NEW YORK (Reuters) - They just don’t make entertainers like they used to and, at 62, Bette Midler should know.
Midler is experiencing what she calls a “boomlet,” or a career mini-boom. She has replaced Celine Dion in a two-year singing engagement in Las Vegas and is co-starring with Helen Hunt in “Then She Found Me,” her first film in three years which was released on Friday.
The all-around entertainer told Reuters that juggling acting with singing, cracking jokes and strutting on her tiny high-heeled shoes across one the world’s largest stages on the Vegas Strip are skills from another era.
”You could say I am the people’s diva, I am like the last one left,“ she said in a recent interview. ”I just think you have to do everything.
“I am like the last of another breed.”
The American singer, actress, comedian and one time go-go dancer, who launched her career in a Broadway production of “Fiddler on the Roof” and once played a Manhattan gay bathhouse with Barry Manilow, lamented the loss of “full service entertainers.” She joked she should set up a “diva boot camp.”
She said some modern performers were so stiff and interacted so little that audiences might be forgiven for thinking “they are looking at a gigantic television set.”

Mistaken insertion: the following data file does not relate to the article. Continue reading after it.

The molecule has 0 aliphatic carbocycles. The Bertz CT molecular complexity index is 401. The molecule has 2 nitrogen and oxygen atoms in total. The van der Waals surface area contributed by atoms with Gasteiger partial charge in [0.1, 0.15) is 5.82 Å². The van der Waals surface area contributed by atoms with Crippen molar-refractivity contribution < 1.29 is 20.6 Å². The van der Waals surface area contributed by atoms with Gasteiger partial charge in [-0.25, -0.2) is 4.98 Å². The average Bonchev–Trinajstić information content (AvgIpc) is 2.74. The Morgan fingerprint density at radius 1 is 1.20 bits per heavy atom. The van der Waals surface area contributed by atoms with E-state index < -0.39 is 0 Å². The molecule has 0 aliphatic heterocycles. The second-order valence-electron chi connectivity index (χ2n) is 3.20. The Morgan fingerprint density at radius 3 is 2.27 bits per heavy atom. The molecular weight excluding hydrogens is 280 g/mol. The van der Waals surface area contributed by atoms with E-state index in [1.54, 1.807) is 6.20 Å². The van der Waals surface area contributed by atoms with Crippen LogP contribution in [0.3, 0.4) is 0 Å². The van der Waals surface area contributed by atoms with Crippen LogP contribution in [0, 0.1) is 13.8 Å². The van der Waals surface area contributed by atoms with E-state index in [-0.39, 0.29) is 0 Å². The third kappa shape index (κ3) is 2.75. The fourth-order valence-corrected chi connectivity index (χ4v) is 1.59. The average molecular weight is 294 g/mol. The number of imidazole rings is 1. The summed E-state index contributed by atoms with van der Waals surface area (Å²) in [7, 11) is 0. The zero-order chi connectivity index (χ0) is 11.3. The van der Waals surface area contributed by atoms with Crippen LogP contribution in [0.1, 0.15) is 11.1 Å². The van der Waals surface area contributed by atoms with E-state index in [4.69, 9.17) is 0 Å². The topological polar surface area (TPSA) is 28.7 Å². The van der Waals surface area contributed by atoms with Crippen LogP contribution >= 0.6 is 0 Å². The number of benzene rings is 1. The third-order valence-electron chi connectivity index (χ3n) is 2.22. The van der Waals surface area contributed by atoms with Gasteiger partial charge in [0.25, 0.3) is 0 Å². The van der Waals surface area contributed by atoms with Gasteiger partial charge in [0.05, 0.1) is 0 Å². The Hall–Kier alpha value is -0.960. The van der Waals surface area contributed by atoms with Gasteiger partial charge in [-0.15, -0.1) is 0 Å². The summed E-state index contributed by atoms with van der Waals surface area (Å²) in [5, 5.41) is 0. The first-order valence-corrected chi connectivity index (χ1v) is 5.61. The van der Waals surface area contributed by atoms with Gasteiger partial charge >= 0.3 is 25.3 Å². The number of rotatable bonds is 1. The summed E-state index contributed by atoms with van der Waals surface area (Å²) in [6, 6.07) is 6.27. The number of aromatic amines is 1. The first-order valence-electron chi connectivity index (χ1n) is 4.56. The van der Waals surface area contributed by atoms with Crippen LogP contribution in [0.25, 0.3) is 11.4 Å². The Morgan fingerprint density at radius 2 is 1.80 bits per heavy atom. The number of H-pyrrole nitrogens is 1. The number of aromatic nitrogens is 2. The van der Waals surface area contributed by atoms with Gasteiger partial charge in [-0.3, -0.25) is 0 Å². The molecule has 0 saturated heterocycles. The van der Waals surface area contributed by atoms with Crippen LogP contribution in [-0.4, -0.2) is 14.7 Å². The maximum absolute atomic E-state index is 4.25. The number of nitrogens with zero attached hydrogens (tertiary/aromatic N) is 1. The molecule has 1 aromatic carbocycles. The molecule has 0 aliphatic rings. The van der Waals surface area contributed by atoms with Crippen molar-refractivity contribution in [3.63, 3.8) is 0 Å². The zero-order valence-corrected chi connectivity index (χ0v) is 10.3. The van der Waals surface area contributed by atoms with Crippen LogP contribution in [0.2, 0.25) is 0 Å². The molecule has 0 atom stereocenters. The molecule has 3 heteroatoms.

In “Then She Found Me,” Midler plays a gregarious television show host mother of a demure schoolteacher played by Hunt. She said Hunt, who directed the film, hounded the two-time Oscar nominee to be in the film, then asked her to tone down her famed bawdy antics. Midler was nominated for 1979’s “The Rose” and 1991’s “For The Boys.”
“She nagged me,” she said. “She wanted me to be much lower key than what I usually am. I was a little nervous about that, but I think she was right.”
Midler has acted in only a few films in the past decade after starring in a raft of films in the late 1980s and early 1990s, including “Ruthless People” and “Beaches.”
“There is a cycle to it and you are hot for 10 years and then ... you do what you do,” she said. “I have been very lucky because I have my own shows that I really love to do and my own music that I have been singing since I was a kid.”
But she had once hoped for more dramatic roles after her star-making turn in “The Rose.”
“I was really hoping I would go on that path but it didn’t turn out for me, you know, ” she said. “They didn’t really know what to do with me -- and then I arrived in comedy.”
While she doubts she will ever return to Broadway with its punishing eight-shows a week schedule, she says she still gets a kick out of show business.
“When it really belongs to me, when I own it and the house is in my hands, I do, I love it,” she said.
Editing by Jackie Frank